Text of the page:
In this tutorial I’m going to show you how you can paint these tomatoes in watercolor.
And I think you’ll be amazed how easy it is to get satisfying results if you follow this method.
You don’t need any experience with watercolor. I’ll show you all the steps from beginning to end. And I’ll even throw in a free sketch outline that you download if you want to follow along!
How about that ?!
Painting Tomatoes in Watercolor (Realism & Depth)
I spend a lot of time trying to simplify the subjects that I paint. It helps me visualize the painting process better. And I believe this helps artists like yourself understand the process too…
Painting is all about interpretation!
We interpret the subject we want to paint into a series of shapes on the paper. And to add depth and realism, artists rely on “values”.
Values is just a fancy way of identifying the range of tones from light to dark that an artist uses to create depth, and contrast in a work of art.
Trying to identify every subtle shade of light and dark in a reference image can be very challenging. In real life the range of tonal values can be pretty overwhelming.
This watercolor painting that I’m going to show you is based on a simplified use of values.
In other words I will break down the values into just three components:
- And darks
And to be honest, this is all you need to start creating depth and realism in a painting!
Watercolor Tomatoes Step by Step Process
So before we begin, here are the basic steps to this painting:
- Draw the pencil outline
- Paint the midtones, leaving the white paper blank to show the highlights
- Then add the darker shades on the shadow areas of the tomatoes.
And that’s it!
Try This Painting Yourself!
If you’d like to try this painting yourself you can download the traceable outline for free below. I also offer a special series of free watercolor lessons for anyone who signs up to my email newsletter. This is entirely optional (you can skip this and just grab the free stuff below).
You’ll also find a link to my Patreon membership where you can get ad-free video tutorials, plus other exclusive bonuses that I only share with members of my Patreon channel. Follow the link to find out more...
Begin by tracing the outline of the subject onto a sheet of watercolor paper, then tape it down onto a board.
I’m going to start by painting the red tomatoes. To simplify this step I used masking fluid to protect the green stems and leaves. This just makes the process easier because you don’t have to paint around the detailed shapes of the stems. You’ll be able to paint the tomato shapes quicker and more freely.
When the masking fluid is dry, the first step is to paint the mid-tones! At the same time you’ll be painting the highlights by leaving the white paper untouched in a few chosen places.
Before painting the tomato shapes, think about where the light is coming from. In this example the tomatoes are lit from above. This means I need to leave a sharp white highlight at the top of each tomato.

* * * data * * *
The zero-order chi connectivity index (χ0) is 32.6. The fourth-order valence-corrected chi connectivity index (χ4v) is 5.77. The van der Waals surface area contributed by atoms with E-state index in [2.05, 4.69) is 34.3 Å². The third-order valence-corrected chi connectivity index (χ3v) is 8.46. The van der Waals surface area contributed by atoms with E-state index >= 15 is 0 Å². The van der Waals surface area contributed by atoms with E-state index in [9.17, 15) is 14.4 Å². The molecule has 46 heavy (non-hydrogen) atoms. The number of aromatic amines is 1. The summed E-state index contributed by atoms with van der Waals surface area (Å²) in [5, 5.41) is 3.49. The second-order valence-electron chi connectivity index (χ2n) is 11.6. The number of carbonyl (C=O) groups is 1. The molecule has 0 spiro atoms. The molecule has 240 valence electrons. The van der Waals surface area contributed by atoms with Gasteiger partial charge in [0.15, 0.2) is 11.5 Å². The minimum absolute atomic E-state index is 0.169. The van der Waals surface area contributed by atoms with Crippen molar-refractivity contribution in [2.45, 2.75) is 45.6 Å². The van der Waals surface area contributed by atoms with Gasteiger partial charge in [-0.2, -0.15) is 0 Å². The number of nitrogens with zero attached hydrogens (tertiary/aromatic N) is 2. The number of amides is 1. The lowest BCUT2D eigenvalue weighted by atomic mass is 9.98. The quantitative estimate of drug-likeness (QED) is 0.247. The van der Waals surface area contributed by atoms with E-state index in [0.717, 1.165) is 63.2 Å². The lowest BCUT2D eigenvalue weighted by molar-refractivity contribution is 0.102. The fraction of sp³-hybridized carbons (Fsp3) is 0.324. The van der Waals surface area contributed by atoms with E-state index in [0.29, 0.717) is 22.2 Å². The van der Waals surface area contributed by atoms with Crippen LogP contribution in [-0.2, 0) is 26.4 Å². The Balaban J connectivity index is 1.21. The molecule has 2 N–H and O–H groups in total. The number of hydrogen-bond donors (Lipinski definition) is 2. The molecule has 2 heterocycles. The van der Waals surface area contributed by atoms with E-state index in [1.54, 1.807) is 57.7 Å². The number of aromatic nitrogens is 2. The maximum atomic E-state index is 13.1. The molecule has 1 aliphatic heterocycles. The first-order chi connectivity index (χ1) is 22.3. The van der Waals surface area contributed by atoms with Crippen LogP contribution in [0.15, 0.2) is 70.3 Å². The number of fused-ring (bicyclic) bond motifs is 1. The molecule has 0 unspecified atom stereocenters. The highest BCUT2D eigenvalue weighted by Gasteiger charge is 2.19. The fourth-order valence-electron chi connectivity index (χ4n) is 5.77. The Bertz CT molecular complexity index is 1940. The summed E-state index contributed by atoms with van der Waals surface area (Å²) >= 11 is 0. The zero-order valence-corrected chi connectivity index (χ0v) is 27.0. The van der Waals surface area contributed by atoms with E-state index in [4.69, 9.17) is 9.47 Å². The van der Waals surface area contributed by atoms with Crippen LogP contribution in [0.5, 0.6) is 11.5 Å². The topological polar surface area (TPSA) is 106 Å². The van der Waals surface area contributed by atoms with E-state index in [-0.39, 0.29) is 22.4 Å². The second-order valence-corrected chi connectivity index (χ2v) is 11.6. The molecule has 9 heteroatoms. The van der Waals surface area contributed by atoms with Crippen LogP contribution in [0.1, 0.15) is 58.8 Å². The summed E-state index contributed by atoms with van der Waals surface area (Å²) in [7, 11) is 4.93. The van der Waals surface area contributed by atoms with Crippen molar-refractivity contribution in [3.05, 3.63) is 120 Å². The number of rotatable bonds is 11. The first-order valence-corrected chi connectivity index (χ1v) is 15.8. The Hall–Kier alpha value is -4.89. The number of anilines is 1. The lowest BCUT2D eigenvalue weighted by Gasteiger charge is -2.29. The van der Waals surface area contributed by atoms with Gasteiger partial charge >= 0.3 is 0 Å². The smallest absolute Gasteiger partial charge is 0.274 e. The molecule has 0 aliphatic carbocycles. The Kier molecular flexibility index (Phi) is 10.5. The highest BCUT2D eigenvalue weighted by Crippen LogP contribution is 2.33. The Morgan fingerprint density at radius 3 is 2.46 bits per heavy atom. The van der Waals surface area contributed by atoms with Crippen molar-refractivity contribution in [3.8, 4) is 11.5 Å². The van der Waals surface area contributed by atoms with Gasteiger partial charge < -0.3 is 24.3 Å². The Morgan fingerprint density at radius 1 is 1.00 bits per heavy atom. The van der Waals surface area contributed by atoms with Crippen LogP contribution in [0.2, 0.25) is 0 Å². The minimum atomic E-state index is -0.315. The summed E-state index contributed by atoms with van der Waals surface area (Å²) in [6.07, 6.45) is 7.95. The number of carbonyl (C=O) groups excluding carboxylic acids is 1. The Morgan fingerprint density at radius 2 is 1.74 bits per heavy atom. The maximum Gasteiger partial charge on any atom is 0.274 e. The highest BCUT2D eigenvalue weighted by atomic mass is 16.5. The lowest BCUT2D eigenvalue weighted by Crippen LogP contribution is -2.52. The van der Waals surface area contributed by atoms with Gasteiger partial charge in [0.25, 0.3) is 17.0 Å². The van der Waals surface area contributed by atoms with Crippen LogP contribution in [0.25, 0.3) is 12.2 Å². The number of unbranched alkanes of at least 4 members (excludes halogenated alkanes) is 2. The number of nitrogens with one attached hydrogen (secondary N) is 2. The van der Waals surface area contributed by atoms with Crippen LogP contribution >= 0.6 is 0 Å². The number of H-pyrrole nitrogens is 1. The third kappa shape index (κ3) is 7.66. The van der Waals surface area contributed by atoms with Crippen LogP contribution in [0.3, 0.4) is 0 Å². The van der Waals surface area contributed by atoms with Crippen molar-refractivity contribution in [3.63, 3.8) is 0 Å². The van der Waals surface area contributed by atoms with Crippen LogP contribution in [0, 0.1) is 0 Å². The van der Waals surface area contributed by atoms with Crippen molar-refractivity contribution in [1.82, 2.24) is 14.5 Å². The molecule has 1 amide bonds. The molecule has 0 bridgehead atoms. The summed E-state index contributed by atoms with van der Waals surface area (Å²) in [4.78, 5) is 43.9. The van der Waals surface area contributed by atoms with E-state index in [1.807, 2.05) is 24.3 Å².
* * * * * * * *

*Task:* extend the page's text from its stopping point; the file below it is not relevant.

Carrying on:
Also notice that I’m not simply treating each mid-tone shape as one uniform color!
Because I know the light is shining from above, I’m using this idea to paint a lighter toned color at the top, and charging-in more pigment towards the bottom of each tomato. This variation in tone across the shape helps suggest light and dark shading and a better feeling of three-dimensional depth.
Paint the other tomato shapes using the same method, and remember to leave a small white highlight.
You need to leave the paint to dry before moving on. If you’re impatient, like me, you can use a hairdryer to speed things up!
The next step is to paint darker shapes to represent the form shadows on the tomatoes. You can see these rough shapes here in this monotone value image. (All of the reference images and studies are available on my Patreon page).
Painting onto a dry surface like this is a glazing technique. The new layer of brush marks will naturally darken the color appearance making shadow shapes on the tomatoes. Also, don’t worry about blending out the edges to get a smooth transition from light to dark. Painting hard-edged shapes like this is enough to suggest shade and shadow.
You can also see me add a small shadow underneath the leaves and stems.
Continue painting an approximate shadow on each of the tomatoes, then leave the paint to dry again.
Now we can move on to painting the green leaves and stems.
Start by removing the masking fluid. The best tools for this are a rubber cement eraser like the one I’m using here (see photo), or a standard kneaded eraser.
To paint the stems and leaves we’ll use exactly the same method as before. In other words, this first layer of paint represents the mid-tones. And you can leave small shapes of white paper to represent the bright highlights. You might also want to change to a smaller brush for this part of the painting.
Paint all the leaves and stems then leave the surface to dry.
All that’s left now is to paint a few darker brush marks to represent the shadow shapes on the leaves. Again, follow the principle that the light source is coming from above the subject.
This painting involved just three simplified values – lights, mid values, and darks. This is an incredibly useful way to deconstruct a complicated subject and still suggest realism and depth. And I think the result looks pretty good!
Now go check out this other video where I’ll show you how to apply this incredibly simple method to draw anything realistically!